solve: naming and formatting. Groupware sometimes handles formatting,
          but the point of groupware is to solve the
          security-for-shared-resources problem. In other words, good groupware
          gives the appropriate access to files and other communications to
          people in a group. The formatting problem is something that you throw
          on top of groupware, because people do need to format their content
          every now and then. CMSes also handle versioning, but that's not the
          topic I'd like to talk about today, and it really is distinct from
          naming and formatting.

          Assuming you've solved the file access problem, you'll use those
          abstractions for the Wiki so all I have to think about is naming and
          formatting. Naming in Wikis is just fine. CamelCase works, and I
          just used that. You also want to match email addresses, domain names,
          and local file references, and so one. In our wiki, you refer to an
          image in the wiki folder by naming it, e.g mypicture.jpg. The wiki
          formatter turns it into an <img> link just as it turns emails into
          mailto's. (This is a private wiki so we don't care about hiding
          addresses, and if we needed to, we could make the mailto: be a local
          form email so the address doesn't get public.)

          The general formatting problem is interesting. Just like this email,
          I use blank lines for paragraph delimiters. I also allowed _italics_
          and *bold*, but that's it. I didn't want to invent my own formatting
          language, and I wanted to keep the essence of a wiki which is: it's
          the content stupid. If you want to format, use HTML, Illustrator, or
          TeX.

          I tried to avoid the introduction of syntax for names of things,
          because an interpreter can easily discern between the many types of
          external objects we need to name and ordinary natural language.

          I do know my customer wants bulleted lists, and a few other things
          like strikeout and underline. I also know that with a collaborative
          mechanism, there would be a price to pay if the syntax was not easily
          usable by experts in HTML, and at the same time, understood by
          people who don't like matching up angle brackets and tags so here's
          what I came up with:

          @ul
          @li The syntax uses html tags so I didn't invent the names.
          @li Similar tags close each other like good ole HTML 1.0.
          @li Tags must begin at the start of a line so @perlvar is not treated specially.
          @li
          Only formatting tags were included, not @form, and @script,
          This wiki is about content, which can be inserted in places,
          and can link to the main HelpWikiHelp.
          @ul

          The wiki interpretation code is in a single 280 line module:

          http://www.bivio.biz/f/bOP/lib/Bivio/Type/WikiText.pm

          And since this an XP lists, here's the unit test:

          http://www.bivio.biz/f/bOP/tests/Bivio/Type/t/WikiText.bunit

          I hope those of you have read this far have found this useful. It's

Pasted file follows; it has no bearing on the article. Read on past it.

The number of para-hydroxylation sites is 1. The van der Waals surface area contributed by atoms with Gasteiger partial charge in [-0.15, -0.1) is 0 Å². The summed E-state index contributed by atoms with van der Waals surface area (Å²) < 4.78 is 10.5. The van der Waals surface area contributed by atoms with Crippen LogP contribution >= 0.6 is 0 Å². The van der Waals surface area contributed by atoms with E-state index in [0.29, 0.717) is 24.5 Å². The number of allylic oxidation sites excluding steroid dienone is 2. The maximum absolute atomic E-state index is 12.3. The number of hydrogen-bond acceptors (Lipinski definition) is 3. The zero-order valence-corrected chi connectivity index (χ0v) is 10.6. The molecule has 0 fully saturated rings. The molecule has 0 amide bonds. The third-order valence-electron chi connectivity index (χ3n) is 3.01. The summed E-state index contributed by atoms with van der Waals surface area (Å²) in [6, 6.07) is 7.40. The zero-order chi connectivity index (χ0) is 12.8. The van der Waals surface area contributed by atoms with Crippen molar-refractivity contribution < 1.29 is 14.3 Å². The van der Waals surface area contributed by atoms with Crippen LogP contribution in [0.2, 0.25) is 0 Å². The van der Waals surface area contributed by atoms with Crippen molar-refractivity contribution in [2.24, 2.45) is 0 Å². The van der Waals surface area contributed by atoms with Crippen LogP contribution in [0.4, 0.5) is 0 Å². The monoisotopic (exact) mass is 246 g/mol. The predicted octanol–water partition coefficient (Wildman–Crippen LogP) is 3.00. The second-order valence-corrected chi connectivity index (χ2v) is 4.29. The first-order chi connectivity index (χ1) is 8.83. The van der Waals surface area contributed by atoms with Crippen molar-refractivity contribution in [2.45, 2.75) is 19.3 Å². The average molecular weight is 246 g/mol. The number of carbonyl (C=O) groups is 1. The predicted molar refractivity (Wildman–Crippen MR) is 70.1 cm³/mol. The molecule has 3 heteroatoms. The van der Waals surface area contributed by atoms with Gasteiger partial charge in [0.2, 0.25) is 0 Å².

the type of stuff that doesn't appear in code, and shouldn't. It's
          not the type of stuff I can spend my time on, because I'm a much
          better coder, and I strongly believe programmers learn the most by
          trying to figure out abstractions rather than reading about them.
          However, I thought I'd try this for a change and see what feedback I
          get. :-)

          Rob
        • mah@everybody.org
          ... Why would people want to publish a weblog using Blogger s services? Whatever the reason that is why blogger.el was written to use XML-RPC. weblogger.el
          Message 4 of 10 , Mar 19, 2006
          View Source
          • 0 Attachment
            Rob Nagler <nagler@...> writes:

            > weblogger.el seems like an odd mix of bad ideas, too. Why
            > does it use XML-RPC, when WebDAV has been around longer and is
            > supported by more web servers?

            Why would people want to publish a weblog using Blogger's services?
            Whatever the reason that is why blogger.el was written to use
            XML-RPC. weblogger.el built on blogger.el's work to support the
            MetaWeblog API that many weblog frameworks (e.g. LiveJournal,
            Wordpress) support.

            If you would rather write a bunch of static files to the server, then
            other Emacs-based solutions exist:

            - BlogMax (http://www.billstclair.com/blogmax/blogmax.el)

            - Planner.el (http://www.plannerlove.com/) Sacha Chua maintains
            planner.el and uses it to publish her weblo
            to integrate her del.icio.us tags with her journal entries that she
            then publishes on her weblog.

            And there are others....

            Mark.

            --
            http://hexmode.com/
            GPG Fingerprint: 7E15 362D A32C DFAB E4D2 B37A 735E F10A 2DFC BFF5

            In the end, the only events in life worth telling are those in which
            the imperishable world erupted into this transitory world. --Carl Jung


            [Non-text portions of this message have been removed]
          Your message has been successfully submitted and would be delivered to recipients shortly.